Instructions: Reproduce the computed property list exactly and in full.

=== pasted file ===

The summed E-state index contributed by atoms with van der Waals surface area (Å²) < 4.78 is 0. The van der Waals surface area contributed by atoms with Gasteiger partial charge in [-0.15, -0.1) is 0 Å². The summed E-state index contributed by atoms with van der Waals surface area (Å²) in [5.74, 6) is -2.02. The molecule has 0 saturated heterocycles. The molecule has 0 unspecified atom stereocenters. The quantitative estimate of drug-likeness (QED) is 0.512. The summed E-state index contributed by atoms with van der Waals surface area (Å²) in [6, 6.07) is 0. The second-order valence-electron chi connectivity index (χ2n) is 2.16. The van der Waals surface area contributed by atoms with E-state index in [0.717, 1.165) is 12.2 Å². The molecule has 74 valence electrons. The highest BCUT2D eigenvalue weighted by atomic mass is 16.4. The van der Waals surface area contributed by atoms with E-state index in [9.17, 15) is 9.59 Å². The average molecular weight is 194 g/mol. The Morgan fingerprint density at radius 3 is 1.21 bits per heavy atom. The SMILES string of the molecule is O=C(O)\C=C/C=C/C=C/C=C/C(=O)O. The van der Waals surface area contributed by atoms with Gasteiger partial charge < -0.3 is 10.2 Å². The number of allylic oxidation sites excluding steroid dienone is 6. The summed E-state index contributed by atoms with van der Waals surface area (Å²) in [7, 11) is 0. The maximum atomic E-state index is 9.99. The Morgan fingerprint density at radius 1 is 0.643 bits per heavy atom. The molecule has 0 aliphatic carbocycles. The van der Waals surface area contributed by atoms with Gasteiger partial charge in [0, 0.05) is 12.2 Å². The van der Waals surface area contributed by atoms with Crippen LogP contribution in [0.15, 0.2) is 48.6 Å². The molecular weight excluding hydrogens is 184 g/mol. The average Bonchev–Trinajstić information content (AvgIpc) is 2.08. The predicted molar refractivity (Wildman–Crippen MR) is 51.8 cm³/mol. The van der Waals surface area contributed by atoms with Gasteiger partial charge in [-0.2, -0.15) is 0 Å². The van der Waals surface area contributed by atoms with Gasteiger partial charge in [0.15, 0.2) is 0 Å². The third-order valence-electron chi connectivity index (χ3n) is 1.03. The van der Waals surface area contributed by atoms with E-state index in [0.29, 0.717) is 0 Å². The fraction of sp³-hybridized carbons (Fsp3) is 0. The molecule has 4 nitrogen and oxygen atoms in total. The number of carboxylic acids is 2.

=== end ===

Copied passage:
The summed E-state index contributed by atoms with van der Waals surface area (Å²) < 4.78 is 0. The van der Waals surface area contributed by atoms with Gasteiger partial charge in [-0.15, -0.1) is 0 Å². The summed E-state index contributed by atoms with van der Waals surface area (Å²) in [5.74, 6) is -2.02. The molecule has 0 saturated heterocycles. The molecule has 0 unspecified atom stereocenters. The quantitative estimate of drug-likeness (QED) is 0.512. The summed E-state index contributed by atoms with van der Waals surface area (Å²) in [6, 6.07) is 0. The second-order valence-electron chi connectivity index (χ2n) is 2.16. The van der Waals surface area contributed by atoms with E-state index in [0.717, 1.165) is 12.2 Å². The molecule has 74 valence electrons. The highest BCUT2D eigenvalue weighted by atomic mass is 16.4. The van der Waals surface area contributed by atoms with E-state index in [9.17, 15) is 9.59 Å². The average molecular weight is 194 g/mol. The Morgan fingerprint density at radius 3 is 1.21 bits per heavy atom. The SMILES string of the molecule is O=C(O)\C=C/C=C/C=C/C=C/C(=O)O. The van der Waals surface area contributed by atoms with Gasteiger partial charge < -0.3 is 10.2 Å². The number of allylic oxidation sites excluding steroid dienone is 6. The summed E-state index contributed by atoms with van der Waals surface area (Å²) in [7, 11) is 0. The maximum atomic E-state index is 9.99. The Morgan fingerprint density at radius 1 is 0.643 bits per heavy atom. The molecule has 0 aliphatic carbocycles. The van der Waals surface area contributed by atoms with Gasteiger partial charge in [0, 0.05) is 12.2 Å². The van der Waals surface area contributed by atoms with Crippen LogP contribution in [0.15, 0.2) is 48.6 Å². The molecular weight excluding hydrogens is 184 g/mol. The average Bonchev–Trinajstić information content (AvgIpc) is 2.08. The predicted molar refractivity (Wildman–Crippen MR) is 51.8 cm³/mol. The van der Waals surface area contributed by atoms with Gasteiger partial charge in [-0.2, -0.15) is 0 Å². The van der Waals surface area contributed by atoms with Gasteiger partial charge in [0.15, 0.2) is 0 Å². The third-order valence-electron chi connectivity index (χ3n) is 1.03. The van der Waals surface area contributed by atoms with E-state index in [0.29, 0.717) is 0 Å². The fraction of sp³-hybridized carbons (Fsp3) is 0. The molecule has 4 nitrogen and oxygen atoms in total. The number of carboxylic acids is 2.